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Hurricane Felix Barrels Into Nicaragua

Willie Drye
for National Geographic News
September 4, 2007
 
Hurricane Felix came ashore this morning as a Category 5 storm on the northern coast of Nicaragua near the border with Honduras (see map).

Category 5 is a classification reserved for the most intense storms, with winds of at least 155 miles (250 kilometers) an hour.

Felix slammed into the swampy coastline with winds of 160 miles (257 kilometers) an hour and pushed ashore a potentially devastating storm surge of at least 18 feet (5.5 meters).

Mark Willis, a meteorologist with the National Hurricane Center in Miami, said breaking waves of 20 feet (6 meters) high or more would be riding atop the surge.

"It's just going to be a mess out there," Willis said.

Shortly before landfall, Felix's eye was about 65 miles (104 kilometers) southeast of the Nicaraguan town of Cabo Gracias a Dios and headed toward a region of small coastal villages, Willis said.

This low-lying region is home to thousands of Miskito Indians who depend on canoes to navigate shallow rivers and lakes to reach higher ground, the Associated Press reported.

Felix's landfall came shortly before Colorado State University (CSU) meteorologists issued a prediction on Tuesday morning that the remaining hurricane season would be very active.

CSU researchers Phil Klotzbach and William Gray predicted that ten more named storms could form before the season ends on November 30.

Of those storms, six are expected to become hurricanes with winds of at least 74 miles (119 kilometers) an hour. Three of those storms could intensify into major hurricanes with winds exceeding 110 miles (177 kilometers) an hour, CSU predicts.

Double Whammy

Felix is the second Category 5 hurricane to make landfall during the 2007 Atlantic hurricane season, which started on June 1 and lasts until November 30.

(Related: "2007 Hurricane Season Begins, Will Be Busy, Forecasters Say" [June 1, 2007].)

Last month powerful Hurricane Dean came ashore on Mexico's Yucatán Peninsula. Dean made landfall on August 21 with winds of 165 miles (265 kilometers) an hour.

The 2007 season is thought to be the first time that two Category 5 hurricanes have made landfall in the same season since record keeping started in the late 19th century.

Felix became a Category 5 hurricane shortly before its eye came ashore at about 8 a.m. eastern time.

Category 5 hurricanes have the potential to do catastrophic damage on land. The winds can completely level houses, and the huge pounding waves can smash buildings on or near the shore.

Felix is expected to weaken rapidly as it moves westward across the mountains of Nicaragua, Honduras, Guatemala, and Mexico. It should eventually dissipate late this week somewhere over Mexico.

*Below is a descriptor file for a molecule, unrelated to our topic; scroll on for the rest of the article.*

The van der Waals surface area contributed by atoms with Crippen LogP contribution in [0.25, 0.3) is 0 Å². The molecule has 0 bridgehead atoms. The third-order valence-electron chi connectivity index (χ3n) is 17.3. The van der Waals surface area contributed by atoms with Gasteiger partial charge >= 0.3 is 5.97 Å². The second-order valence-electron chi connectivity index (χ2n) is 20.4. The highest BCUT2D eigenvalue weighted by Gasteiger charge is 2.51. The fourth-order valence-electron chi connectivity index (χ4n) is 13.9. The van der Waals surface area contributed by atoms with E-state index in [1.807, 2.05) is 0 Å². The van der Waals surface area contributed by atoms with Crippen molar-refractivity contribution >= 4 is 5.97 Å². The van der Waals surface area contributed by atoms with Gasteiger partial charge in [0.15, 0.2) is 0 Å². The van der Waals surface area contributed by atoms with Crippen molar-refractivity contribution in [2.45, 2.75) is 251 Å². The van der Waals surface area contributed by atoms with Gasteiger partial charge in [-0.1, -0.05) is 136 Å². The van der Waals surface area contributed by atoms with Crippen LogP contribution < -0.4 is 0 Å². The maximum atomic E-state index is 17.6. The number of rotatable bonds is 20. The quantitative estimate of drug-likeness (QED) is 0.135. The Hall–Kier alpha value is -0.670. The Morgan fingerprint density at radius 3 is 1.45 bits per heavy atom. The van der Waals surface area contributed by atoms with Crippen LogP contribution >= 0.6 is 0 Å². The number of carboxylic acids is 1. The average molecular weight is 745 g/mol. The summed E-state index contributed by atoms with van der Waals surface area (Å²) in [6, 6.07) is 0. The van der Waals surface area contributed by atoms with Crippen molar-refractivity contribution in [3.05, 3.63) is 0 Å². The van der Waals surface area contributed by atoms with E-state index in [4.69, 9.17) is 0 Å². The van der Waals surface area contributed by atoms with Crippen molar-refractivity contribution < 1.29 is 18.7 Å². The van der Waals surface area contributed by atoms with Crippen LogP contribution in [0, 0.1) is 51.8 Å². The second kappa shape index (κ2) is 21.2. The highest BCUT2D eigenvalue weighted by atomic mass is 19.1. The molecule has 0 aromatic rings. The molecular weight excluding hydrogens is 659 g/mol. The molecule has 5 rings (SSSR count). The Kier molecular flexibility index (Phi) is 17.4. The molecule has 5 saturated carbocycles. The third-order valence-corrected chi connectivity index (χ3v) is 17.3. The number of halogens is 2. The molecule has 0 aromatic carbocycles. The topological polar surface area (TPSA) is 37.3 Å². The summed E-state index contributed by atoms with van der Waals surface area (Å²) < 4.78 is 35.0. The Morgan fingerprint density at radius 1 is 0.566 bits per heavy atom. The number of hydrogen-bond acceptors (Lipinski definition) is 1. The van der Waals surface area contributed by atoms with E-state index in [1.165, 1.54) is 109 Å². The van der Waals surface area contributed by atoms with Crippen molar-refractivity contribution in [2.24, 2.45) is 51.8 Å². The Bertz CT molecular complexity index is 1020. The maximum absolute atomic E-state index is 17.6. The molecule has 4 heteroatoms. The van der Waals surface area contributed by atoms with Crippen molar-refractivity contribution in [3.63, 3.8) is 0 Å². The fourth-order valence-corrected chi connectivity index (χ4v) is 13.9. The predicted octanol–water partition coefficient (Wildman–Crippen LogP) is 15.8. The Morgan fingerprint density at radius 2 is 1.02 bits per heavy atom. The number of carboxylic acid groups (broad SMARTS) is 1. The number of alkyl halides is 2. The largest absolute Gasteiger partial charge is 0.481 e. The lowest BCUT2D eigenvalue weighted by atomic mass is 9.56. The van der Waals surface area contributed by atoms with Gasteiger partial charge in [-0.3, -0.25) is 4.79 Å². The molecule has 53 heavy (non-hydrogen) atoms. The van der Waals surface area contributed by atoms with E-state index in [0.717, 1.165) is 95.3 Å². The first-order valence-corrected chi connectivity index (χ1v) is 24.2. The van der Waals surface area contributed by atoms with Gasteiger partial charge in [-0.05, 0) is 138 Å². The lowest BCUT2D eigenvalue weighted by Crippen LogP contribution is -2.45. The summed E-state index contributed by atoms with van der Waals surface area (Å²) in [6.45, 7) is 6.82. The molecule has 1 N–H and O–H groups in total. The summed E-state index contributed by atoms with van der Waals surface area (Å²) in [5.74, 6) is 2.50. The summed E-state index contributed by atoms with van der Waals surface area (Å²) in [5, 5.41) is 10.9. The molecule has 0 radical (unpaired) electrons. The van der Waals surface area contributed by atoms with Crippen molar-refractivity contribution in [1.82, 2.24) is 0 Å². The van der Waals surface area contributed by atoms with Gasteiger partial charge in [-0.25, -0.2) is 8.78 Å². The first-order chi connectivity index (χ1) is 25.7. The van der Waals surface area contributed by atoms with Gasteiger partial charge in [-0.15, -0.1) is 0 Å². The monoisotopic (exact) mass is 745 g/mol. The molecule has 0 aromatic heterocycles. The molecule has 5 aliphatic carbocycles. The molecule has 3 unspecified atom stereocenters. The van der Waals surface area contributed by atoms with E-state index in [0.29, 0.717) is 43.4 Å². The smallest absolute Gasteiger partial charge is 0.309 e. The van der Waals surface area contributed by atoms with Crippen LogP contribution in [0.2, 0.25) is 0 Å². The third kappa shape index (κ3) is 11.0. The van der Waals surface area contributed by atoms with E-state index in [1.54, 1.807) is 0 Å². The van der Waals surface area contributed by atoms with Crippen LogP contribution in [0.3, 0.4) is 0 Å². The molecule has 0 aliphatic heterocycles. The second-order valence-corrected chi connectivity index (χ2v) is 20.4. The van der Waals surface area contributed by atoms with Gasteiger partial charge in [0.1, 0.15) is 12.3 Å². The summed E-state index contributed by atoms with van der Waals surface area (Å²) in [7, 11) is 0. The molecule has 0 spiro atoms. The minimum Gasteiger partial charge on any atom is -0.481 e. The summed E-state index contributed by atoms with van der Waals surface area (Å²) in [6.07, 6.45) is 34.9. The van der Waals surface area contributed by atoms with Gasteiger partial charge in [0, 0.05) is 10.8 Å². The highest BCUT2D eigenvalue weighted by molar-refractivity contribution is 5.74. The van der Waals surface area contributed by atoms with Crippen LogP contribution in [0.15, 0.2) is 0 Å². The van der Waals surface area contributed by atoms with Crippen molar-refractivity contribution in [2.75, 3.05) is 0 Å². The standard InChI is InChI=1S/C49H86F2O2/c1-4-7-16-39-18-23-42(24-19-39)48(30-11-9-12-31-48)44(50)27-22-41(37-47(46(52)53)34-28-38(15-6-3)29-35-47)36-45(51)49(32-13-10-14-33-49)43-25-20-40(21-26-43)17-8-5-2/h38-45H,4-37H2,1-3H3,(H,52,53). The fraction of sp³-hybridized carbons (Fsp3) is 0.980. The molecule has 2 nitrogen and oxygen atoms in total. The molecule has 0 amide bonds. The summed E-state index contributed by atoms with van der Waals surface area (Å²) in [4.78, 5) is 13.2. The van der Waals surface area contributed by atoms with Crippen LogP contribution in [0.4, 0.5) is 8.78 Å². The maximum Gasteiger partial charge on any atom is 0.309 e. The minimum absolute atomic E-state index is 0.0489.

The storm will likely dissipate quickly over this terrain, but will still dump at least 5 to 10 inches (12.7 to 25.4 centimeters) of rain in Nicaragua and Honduras, the National Hurricane Center's Willis said.

In some places, rainfall could be as much as 20 inches (50.8 centimeters).

"That could produce life-threatening flash floods and mudslides," he said.

Rapid Growth

Felix underwent an astonishingly rapid intensification as it moved over the warm waters of the Caribbean Sea Saturday and Sunday.

The tempest began on August 31 as a tropical depression just east of the Caribbean.

By Sunday night—only 51 hours later—the hurricane had reached Category 5 status (find out how hurricanes work).

A National Hurricane Center advisory issued at 8 p.m eastern time on Sunday noted that a hurricane-hunter aircraft had to abort its data-gathering mission because of the unusually intense and dangerous turbulence it encountered inside the storm.

(Related: "Hurricane Hunter Gets an Insider's View of Katrina" [September 16, 2005].)

The aircraft also ran into hail, another indication of an extremely intense hurricane.

And even as Felix started its trek across Central America, another hurricane was threatening Mexico's west coast.

As of 8 a.m. eastern time on Tuesday, Hurricane Henriette was in the Pacific Ocean just off the tip of Mexico's Baja Peninsula. The storm is expected to move inland late today or early Wednesday.

Henriette's top winds reach about 75 miles (121 kilometers) an hour, making it a Category 1 hurricane. But the National Hurricane Center's forecast for Henriette notes that the storm is over warm water and could gain more strength before it comes ashore.

"We could see some effect over the southwestern United States after it moves over the Gulf of California," Willis said. "Some of the moisture from the storm could spread over the Southwest."

Meteorologists also are watching an area of disturbed weather in the Atlantic about 365 miles (587 kilometers) east-southeast of Savannah, Georgia.

That system has the potential to become the Atlantic's seventh named tropical storm.

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